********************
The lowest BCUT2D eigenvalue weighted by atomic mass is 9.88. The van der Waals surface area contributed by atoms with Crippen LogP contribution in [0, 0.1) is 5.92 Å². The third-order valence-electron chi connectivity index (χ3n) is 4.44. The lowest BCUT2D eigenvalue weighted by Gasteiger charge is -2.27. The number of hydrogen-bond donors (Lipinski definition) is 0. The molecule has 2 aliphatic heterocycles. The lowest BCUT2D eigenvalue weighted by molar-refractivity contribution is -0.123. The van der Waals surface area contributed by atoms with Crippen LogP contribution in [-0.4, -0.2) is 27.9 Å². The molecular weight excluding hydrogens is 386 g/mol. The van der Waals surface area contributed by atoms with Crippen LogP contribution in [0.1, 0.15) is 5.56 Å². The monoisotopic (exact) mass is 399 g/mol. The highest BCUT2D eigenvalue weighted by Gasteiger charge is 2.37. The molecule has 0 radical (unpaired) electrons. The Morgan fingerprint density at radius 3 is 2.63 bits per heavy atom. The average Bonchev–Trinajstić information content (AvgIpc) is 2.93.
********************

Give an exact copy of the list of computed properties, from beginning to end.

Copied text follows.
The lowest BCUT2D eigenvalue weighted by atomic mass is 9.88. The van der Waals surface area contributed by atoms with Crippen LogP contribution in [0, 0.1) is 5.92 Å². The third-order valence-electron chi connectivity index (χ3n) is 4.44. The lowest BCUT2D eigenvalue weighted by Gasteiger charge is -2.27. The number of hydrogen-bond donors (Lipinski definition) is 0. The molecule has 2 aliphatic heterocycles. The lowest BCUT2D eigenvalue weighted by molar-refractivity contribution is -0.123. The van der Waals surface area contributed by atoms with Crippen LogP contribution in [-0.4, -0.2) is 27.9 Å². The molecular weight excluding hydrogens is 386 g/mol. The van der Waals surface area contributed by atoms with Crippen LogP contribution in [0.1, 0.15) is 5.56 Å². The monoisotopic (exact) mass is 399 g/mol. The highest BCUT2D eigenvalue weighted by Gasteiger charge is 2.37. The molecule has 0 radical (unpaired) electrons. The Morgan fingerprint density at radius 3 is 2.63 bits per heavy atom. The average Bonchev–Trinajstić information content (AvgIpc) is 2.93.